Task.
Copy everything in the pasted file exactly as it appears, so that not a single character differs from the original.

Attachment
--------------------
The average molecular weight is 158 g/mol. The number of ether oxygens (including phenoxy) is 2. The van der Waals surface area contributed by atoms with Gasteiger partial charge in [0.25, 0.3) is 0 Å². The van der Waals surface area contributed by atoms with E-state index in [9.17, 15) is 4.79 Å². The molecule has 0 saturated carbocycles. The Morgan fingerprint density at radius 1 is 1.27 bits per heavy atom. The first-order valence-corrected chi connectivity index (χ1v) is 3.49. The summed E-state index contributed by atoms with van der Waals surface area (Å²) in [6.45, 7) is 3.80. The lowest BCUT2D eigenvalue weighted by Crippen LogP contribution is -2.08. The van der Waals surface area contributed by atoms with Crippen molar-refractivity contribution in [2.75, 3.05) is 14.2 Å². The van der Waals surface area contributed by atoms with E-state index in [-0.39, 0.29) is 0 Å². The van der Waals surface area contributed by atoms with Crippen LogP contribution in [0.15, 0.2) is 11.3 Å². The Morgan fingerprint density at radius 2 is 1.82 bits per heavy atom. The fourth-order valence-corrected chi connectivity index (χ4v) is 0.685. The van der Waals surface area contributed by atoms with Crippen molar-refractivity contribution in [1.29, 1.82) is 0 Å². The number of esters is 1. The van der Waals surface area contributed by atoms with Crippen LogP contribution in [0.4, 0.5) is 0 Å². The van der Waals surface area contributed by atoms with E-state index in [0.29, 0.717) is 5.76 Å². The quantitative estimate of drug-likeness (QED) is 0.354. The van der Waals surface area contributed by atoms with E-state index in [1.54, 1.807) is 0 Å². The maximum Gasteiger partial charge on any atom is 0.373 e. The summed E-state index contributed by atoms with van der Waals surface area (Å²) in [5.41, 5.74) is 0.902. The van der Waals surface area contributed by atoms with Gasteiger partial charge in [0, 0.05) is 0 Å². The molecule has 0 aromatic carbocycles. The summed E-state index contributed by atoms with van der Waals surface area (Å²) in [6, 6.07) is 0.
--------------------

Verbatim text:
The average molecular weight is 158 g/mol. The number of ether oxygens (including phenoxy) is 2. The van der Waals surface area contributed by atoms with Gasteiger partial charge in [0.25, 0.3) is 0 Å². The van der Waals surface area contributed by atoms with E-state index in [9.17, 15) is 4.79 Å². The molecule has 0 saturated carbocycles. The Morgan fingerprint density at radius 1 is 1.27 bits per heavy atom. The first-order valence-corrected chi connectivity index (χ1v) is 3.49. The summed E-state index contributed by atoms with van der Waals surface area (Å²) in [6.45, 7) is 3.80. The lowest BCUT2D eigenvalue weighted by Crippen LogP contribution is -2.08. The van der Waals surface area contributed by atoms with Crippen molar-refractivity contribution in [2.75, 3.05) is 14.2 Å². The van der Waals surface area contributed by atoms with E-state index in [-0.39, 0.29) is 0 Å². The van der Waals surface area contributed by atoms with Crippen LogP contribution in [0.15, 0.2) is 11.3 Å². The Morgan fingerprint density at radius 2 is 1.82 bits per heavy atom. The fourth-order valence-corrected chi connectivity index (χ4v) is 0.685. The van der Waals surface area contributed by atoms with Crippen molar-refractivity contribution in [1.29, 1.82) is 0 Å². The number of esters is 1. The van der Waals surface area contributed by atoms with Crippen LogP contribution in [0.4, 0.5) is 0 Å². The van der Waals surface area contributed by atoms with E-state index in [0.29, 0.717) is 5.76 Å². The quantitative estimate of drug-likeness (QED) is 0.354. The van der Waals surface area contributed by atoms with E-state index in [1.54, 1.807) is 0 Å². The maximum Gasteiger partial charge on any atom is 0.373 e. The summed E-state index contributed by atoms with van der Waals surface area (Å²) in [5.41, 5.74) is 0.902. The van der Waals surface area contributed by atoms with Gasteiger partial charge in [0, 0.05) is 0 Å². The molecule has 0 aromatic carbocycles. The summed E-state index contributed by atoms with van der Waals surface area (Å²) in [6, 6.07) is 0.